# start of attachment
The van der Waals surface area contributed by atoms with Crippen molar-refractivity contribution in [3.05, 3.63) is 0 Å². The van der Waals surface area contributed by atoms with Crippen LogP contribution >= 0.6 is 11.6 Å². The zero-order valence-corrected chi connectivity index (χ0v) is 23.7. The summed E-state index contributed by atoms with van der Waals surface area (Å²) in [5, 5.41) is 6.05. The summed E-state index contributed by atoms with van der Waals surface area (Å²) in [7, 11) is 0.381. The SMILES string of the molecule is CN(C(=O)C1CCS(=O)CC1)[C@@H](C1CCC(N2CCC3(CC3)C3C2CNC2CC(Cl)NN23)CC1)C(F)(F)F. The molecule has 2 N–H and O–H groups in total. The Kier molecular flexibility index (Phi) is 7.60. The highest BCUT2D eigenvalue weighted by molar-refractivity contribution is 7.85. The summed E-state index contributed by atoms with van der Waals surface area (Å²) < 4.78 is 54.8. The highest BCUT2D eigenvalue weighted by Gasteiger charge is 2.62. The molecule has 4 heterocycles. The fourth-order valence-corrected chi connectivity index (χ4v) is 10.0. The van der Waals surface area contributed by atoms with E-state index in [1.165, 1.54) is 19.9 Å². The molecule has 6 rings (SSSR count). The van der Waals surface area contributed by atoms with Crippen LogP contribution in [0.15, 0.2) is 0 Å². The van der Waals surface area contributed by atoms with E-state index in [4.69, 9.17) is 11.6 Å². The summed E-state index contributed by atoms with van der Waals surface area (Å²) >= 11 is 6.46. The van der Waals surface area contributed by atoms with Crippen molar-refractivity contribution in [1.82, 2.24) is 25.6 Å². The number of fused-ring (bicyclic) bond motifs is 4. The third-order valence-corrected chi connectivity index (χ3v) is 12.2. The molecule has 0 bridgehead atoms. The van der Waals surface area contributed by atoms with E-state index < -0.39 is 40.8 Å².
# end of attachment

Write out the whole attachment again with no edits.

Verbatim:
The van der Waals surface area contributed by atoms with Crippen molar-refractivity contribution in [3.05, 3.63) is 0 Å². The van der Waals surface area contributed by atoms with Crippen LogP contribution >= 0.6 is 11.6 Å². The zero-order valence-corrected chi connectivity index (χ0v) is 23.7. The summed E-state index contributed by atoms with van der Waals surface area (Å²) in [5, 5.41) is 6.05. The summed E-state index contributed by atoms with van der Waals surface area (Å²) in [7, 11) is 0.381. The SMILES string of the molecule is CN(C(=O)C1CCS(=O)CC1)[C@@H](C1CCC(N2CCC3(CC3)C3C2CNC2CC(Cl)NN23)CC1)C(F)(F)F. The molecule has 2 N–H and O–H groups in total. The Kier molecular flexibility index (Phi) is 7.60. The highest BCUT2D eigenvalue weighted by molar-refractivity contribution is 7.85. The summed E-state index contributed by atoms with van der Waals surface area (Å²) < 4.78 is 54.8. The highest BCUT2D eigenvalue weighted by Gasteiger charge is 2.62. The molecule has 4 heterocycles. The fourth-order valence-corrected chi connectivity index (χ4v) is 10.0. The van der Waals surface area contributed by atoms with E-state index in [1.165, 1.54) is 19.9 Å². The molecule has 6 rings (SSSR count). The van der Waals surface area contributed by atoms with Crippen LogP contribution in [0.15, 0.2) is 0 Å². The van der Waals surface area contributed by atoms with E-state index in [4.69, 9.17) is 11.6 Å². The summed E-state index contributed by atoms with van der Waals surface area (Å²) >= 11 is 6.46. The van der Waals surface area contributed by atoms with Crippen molar-refractivity contribution in [1.82, 2.24) is 25.6 Å². The number of fused-ring (bicyclic) bond motifs is 4. The third-order valence-corrected chi connectivity index (χ3v) is 12.2. The molecule has 0 bridgehead atoms. The van der Waals surface area contributed by atoms with E-state index < -0.39 is 40.8 Å².